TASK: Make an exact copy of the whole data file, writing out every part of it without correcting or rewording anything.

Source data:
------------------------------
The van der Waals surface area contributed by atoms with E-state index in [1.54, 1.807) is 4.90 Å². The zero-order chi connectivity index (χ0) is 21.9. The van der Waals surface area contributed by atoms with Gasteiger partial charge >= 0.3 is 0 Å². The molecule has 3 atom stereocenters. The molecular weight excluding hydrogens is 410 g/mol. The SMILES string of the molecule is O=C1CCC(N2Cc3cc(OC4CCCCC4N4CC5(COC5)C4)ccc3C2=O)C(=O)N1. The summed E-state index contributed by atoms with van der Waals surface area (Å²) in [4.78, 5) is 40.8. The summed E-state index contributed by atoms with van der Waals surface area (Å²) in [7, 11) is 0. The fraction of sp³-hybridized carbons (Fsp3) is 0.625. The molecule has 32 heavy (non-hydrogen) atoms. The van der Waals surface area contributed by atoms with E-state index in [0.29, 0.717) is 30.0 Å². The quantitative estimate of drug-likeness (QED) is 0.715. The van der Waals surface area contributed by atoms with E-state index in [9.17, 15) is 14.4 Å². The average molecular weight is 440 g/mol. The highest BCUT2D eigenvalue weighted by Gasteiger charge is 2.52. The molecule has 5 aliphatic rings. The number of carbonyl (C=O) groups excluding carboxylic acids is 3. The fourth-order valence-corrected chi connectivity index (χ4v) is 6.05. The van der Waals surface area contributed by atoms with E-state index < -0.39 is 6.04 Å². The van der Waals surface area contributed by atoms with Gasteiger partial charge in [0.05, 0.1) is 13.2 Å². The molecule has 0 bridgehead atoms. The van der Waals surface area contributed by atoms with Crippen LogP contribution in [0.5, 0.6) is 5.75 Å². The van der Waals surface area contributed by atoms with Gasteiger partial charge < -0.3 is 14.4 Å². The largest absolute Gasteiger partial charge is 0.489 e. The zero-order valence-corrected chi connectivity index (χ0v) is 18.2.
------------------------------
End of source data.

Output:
The van der Waals surface area contributed by atoms with E-state index in [1.54, 1.807) is 4.90 Å². The zero-order chi connectivity index (χ0) is 21.9. The van der Waals surface area contributed by atoms with Gasteiger partial charge >= 0.3 is 0 Å². The molecule has 3 atom stereocenters. The molecular weight excluding hydrogens is 410 g/mol. The SMILES string of the molecule is O=C1CCC(N2Cc3cc(OC4CCCCC4N4CC5(COC5)C4)ccc3C2=O)C(=O)N1. The summed E-state index contributed by atoms with van der Waals surface area (Å²) in [4.78, 5) is 40.8. The summed E-state index contributed by atoms with van der Waals surface area (Å²) in [7, 11) is 0. The fraction of sp³-hybridized carbons (Fsp3) is 0.625. The molecule has 32 heavy (non-hydrogen) atoms. The van der Waals surface area contributed by atoms with E-state index in [0.29, 0.717) is 30.0 Å². The quantitative estimate of drug-likeness (QED) is 0.715. The van der Waals surface area contributed by atoms with E-state index in [9.17, 15) is 14.4 Å². The average molecular weight is 440 g/mol. The highest BCUT2D eigenvalue weighted by Gasteiger charge is 2.52. The molecule has 5 aliphatic rings. The number of carbonyl (C=O) groups excluding carboxylic acids is 3. The fourth-order valence-corrected chi connectivity index (χ4v) is 6.05. The van der Waals surface area contributed by atoms with E-state index < -0.39 is 6.04 Å². The van der Waals surface area contributed by atoms with Gasteiger partial charge in [0.05, 0.1) is 13.2 Å². The molecule has 0 bridgehead atoms. The van der Waals surface area contributed by atoms with Crippen LogP contribution in [0.5, 0.6) is 5.75 Å². The van der Waals surface area contributed by atoms with Gasteiger partial charge < -0.3 is 14.4 Å². The largest absolute Gasteiger partial charge is 0.489 e. The zero-order valence-corrected chi connectivity index (χ0v) is 18.2.